Twenty-First Century Fox Inc (NASDAQ:FOXA) $14.6 billion Bid For Sky PLC Debated By European Union


Rupert Murdoch’s Twenty-First Century Fox Inc (NASDAQ:FOXA) is reported to have struck a bid of $14.6 billion to acquire the European pay-TV firm Sky PLC. This is a merge between two media empires in different continents, giving them an edge over rival companies like Netflix, in getting more viewers.

Following this recent report, Fox has expressed it would pay said it would pay 10.75 pounds per share/11.7 billion pounds – for 61% of Sky plc to have major control of the business with a reported “22 million customers in Britain, Ireland, Italy, Germany and Austria.”

However, the European Union is said to debate the $14.6 billion bid, as their approval is needed before any further business transaction.

According to report “The U.K. Competition and Markets Authority is not expected to ask the European Commission to turn over the deal’s antitrust review before Friday’s deadline.”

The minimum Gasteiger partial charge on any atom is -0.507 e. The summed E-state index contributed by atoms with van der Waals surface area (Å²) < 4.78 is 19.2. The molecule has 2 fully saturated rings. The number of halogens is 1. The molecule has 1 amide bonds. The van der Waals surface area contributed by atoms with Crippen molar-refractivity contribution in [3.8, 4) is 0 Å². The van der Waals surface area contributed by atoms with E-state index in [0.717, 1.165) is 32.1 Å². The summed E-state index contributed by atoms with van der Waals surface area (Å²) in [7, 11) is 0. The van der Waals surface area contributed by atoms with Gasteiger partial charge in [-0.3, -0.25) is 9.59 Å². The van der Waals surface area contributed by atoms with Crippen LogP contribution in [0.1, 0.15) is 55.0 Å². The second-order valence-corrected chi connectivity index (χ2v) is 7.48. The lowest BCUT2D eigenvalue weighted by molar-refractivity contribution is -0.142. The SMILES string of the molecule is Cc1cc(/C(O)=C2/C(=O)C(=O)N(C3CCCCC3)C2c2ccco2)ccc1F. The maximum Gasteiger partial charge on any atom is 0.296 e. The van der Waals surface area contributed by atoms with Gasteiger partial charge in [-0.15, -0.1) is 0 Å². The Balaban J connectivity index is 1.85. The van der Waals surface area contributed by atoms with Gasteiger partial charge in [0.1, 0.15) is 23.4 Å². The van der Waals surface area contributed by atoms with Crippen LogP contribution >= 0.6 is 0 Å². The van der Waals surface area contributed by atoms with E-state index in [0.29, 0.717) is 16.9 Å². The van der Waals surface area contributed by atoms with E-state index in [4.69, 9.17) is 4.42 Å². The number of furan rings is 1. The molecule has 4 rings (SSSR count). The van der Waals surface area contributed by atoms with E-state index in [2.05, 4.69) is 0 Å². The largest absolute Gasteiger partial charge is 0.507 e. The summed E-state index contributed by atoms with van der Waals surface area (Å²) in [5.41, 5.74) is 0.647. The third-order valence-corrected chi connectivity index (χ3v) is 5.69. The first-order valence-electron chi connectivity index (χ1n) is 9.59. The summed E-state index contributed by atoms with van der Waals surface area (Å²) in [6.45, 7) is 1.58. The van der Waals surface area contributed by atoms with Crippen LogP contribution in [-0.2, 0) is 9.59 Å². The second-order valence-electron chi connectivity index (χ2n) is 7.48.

Hence, the European Union has until the 7th of April to either approve or reject the deal, because this is a huge fence Fox has got to jump.

Major shareholders told Reuters that though they thought the bid was quite low, and despite Fox’s 39% ownership, they would still accept the offer placed by 21st Century Fox to acquire Sky plc.

Moreover, the whole deal is being prolonged as Britain’s exit from the European Union in June has caused a 15% drop for the pound against the U.S. dollar, which has led to instability of Sky’s share price.

Despite the challenges surfacing, The Murdoch family has never given up in their quest to have major control of Sky, though their attempt to do so in the past caused some damages 5 years ago- when their British newspaper business got entangled in a phone-hacking scandal.

James Murdoch, the chief executive of Fox and chairman of Sky, stated: “the British-based company had led the way in delivering premium content like English Premier League soccer and the ‘Game of Thrones’ fantasy drama across multiple platforms.”

In addition, Fox is expected to pay a ‘200-million-pound’ break fee if it does not get the deal. This means the bid has to get the support of shareholders who represent 75% of the Sky shares that are not owned by Fox.

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